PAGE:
The latest terrorist incident in Saudi Arabia has pushed the price of oil higher again. Given the EU's dependence on energy imports, how good is its game-plan for coping with this growing challenge?

Can it do more than watch helplessly as demand - and nervousness - drive prices upwards, providing fuel only for inflation, while choking off growth?

Even if recent European Commission calls for increased production are heeded by the OPEC meeting in Beirut this week, there is not much unused capacity to offer significant relief. And if heightened insecurity causes an exodus of the foreign workers that keep the Saudi oil industry running, a downturn in output is more likely, despite any OPEC goodwill.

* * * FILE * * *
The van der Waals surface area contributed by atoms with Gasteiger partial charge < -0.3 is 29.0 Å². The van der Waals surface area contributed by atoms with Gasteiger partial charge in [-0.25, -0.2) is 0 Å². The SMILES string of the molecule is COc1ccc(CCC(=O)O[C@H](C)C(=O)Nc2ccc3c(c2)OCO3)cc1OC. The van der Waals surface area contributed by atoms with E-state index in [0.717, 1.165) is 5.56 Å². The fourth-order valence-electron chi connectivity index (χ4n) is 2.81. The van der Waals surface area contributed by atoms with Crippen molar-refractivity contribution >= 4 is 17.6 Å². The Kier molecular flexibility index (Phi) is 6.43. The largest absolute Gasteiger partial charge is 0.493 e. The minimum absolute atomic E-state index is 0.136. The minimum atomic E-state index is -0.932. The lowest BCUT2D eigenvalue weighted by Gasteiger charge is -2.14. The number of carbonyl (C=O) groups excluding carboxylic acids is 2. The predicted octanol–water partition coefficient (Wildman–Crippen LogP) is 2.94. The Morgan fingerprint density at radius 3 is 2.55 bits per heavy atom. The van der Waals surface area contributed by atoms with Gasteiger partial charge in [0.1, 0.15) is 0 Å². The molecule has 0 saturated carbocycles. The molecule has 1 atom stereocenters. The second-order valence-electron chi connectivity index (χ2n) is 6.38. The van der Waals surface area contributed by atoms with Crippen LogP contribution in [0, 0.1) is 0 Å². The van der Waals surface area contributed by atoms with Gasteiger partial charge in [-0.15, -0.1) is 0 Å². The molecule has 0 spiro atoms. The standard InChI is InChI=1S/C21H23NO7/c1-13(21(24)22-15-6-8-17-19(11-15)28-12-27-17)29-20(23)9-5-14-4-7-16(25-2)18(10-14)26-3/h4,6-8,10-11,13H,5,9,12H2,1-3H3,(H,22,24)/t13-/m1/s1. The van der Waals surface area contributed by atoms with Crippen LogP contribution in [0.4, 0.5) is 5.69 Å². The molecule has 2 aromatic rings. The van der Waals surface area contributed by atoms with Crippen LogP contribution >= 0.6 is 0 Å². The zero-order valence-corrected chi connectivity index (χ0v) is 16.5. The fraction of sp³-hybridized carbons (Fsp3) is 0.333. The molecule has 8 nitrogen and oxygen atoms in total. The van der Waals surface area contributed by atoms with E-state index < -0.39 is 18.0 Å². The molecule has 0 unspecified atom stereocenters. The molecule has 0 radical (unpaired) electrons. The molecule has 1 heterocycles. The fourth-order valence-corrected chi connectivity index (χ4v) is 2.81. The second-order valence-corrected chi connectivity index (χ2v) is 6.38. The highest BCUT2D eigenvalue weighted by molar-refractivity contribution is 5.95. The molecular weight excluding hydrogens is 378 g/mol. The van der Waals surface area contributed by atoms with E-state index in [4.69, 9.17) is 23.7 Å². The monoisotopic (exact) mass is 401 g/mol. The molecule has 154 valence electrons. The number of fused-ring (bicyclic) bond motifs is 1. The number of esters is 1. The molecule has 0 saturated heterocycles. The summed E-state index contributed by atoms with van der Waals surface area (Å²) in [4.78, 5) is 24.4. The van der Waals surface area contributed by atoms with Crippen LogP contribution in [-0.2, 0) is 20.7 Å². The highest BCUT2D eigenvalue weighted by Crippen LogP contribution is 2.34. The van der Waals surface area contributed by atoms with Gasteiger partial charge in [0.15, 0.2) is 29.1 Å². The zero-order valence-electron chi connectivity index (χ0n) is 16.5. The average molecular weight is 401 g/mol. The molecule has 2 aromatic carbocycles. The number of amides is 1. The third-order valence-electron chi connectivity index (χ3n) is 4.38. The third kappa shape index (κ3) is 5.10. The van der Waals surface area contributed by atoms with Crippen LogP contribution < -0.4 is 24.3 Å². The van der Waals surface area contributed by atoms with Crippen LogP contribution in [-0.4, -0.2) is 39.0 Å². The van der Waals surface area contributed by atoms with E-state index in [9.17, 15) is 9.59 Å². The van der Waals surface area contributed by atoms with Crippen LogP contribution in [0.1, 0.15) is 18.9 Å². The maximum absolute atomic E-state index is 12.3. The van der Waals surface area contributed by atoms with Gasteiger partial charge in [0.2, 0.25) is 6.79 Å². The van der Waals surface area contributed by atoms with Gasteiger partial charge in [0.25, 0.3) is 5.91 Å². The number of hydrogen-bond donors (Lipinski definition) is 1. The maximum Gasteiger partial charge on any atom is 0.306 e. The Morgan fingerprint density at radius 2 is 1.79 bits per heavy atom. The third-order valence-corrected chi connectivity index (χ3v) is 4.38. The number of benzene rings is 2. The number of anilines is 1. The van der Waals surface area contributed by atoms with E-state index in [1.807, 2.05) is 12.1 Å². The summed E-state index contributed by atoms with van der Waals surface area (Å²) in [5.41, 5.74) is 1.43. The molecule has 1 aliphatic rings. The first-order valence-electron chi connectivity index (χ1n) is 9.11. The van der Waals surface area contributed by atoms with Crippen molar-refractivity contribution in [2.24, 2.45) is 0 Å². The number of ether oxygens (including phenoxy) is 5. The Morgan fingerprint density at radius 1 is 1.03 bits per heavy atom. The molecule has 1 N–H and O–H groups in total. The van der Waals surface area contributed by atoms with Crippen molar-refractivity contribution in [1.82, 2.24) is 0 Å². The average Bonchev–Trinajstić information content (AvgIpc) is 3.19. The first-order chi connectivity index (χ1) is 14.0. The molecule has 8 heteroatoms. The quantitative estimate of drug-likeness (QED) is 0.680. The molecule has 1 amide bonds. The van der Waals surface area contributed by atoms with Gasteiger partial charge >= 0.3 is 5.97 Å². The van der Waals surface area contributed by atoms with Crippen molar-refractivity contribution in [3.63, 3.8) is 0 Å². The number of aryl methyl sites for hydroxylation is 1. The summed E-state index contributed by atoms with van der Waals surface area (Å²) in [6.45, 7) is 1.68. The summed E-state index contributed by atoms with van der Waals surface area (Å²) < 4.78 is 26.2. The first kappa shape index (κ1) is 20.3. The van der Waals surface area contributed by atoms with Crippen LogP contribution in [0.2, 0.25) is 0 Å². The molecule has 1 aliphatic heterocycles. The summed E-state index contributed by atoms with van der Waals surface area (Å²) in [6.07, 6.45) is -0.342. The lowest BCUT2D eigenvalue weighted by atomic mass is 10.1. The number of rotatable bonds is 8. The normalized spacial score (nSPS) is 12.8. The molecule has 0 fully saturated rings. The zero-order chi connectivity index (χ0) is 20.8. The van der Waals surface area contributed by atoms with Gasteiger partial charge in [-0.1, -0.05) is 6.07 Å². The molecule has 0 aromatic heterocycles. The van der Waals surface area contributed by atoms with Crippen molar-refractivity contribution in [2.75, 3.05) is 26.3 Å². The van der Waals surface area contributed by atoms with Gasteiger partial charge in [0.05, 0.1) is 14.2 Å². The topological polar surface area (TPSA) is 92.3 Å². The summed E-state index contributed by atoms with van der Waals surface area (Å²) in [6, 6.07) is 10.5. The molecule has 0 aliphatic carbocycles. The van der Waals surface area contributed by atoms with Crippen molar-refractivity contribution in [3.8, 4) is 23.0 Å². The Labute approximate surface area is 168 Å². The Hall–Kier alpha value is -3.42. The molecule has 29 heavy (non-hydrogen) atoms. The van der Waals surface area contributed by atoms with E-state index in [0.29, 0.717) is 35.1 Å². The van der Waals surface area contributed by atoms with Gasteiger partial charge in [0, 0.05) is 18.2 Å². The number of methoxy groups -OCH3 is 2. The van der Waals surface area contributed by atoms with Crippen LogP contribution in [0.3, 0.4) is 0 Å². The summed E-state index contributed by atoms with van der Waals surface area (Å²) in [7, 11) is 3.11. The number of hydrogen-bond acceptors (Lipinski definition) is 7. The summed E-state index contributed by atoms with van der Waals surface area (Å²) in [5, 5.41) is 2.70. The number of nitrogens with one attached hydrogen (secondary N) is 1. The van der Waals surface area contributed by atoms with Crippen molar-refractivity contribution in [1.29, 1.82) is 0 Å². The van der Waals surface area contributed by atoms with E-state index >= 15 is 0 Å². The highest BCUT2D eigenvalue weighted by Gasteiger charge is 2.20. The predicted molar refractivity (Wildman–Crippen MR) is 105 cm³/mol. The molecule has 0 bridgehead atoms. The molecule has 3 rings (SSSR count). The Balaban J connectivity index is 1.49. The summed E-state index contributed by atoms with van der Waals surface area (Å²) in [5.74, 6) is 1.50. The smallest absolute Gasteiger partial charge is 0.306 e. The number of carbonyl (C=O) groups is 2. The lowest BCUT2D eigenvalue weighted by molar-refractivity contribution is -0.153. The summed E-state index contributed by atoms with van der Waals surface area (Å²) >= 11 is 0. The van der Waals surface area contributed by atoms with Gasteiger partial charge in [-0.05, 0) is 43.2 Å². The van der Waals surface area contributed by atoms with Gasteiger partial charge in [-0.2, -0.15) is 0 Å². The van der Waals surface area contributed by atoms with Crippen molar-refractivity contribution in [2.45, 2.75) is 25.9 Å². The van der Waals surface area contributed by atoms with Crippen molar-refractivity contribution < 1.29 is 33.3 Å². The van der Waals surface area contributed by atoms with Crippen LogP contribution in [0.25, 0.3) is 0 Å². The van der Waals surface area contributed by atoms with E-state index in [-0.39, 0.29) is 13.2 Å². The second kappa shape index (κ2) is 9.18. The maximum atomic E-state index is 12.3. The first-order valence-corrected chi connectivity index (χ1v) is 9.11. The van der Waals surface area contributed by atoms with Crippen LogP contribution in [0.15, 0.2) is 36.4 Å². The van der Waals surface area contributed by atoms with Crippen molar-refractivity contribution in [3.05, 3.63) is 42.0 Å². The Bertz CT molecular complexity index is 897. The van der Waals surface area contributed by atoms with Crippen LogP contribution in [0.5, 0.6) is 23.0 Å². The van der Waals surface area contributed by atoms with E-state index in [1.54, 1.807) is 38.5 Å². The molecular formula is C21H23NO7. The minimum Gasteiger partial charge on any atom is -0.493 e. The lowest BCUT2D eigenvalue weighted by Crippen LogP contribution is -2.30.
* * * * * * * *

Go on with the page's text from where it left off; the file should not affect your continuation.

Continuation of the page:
The real test for the EU is more strategic.

And in light of the regional stability dimension to the challenge, the EU's common foreign and security policy should be a central element.

So far, however, EU influence in the region has been small - still smaller because of its policy split on Iraq, where the prospect of exploiting the second largest oil reserves in the world continues to recede. The EU has been almost as ineffectual in the Palestinian-Israeli confrontation that underlies so much of the Middle East tensions. On the fight against terrorism, the EU member states have been agonisingly slow to put into practice many of the...

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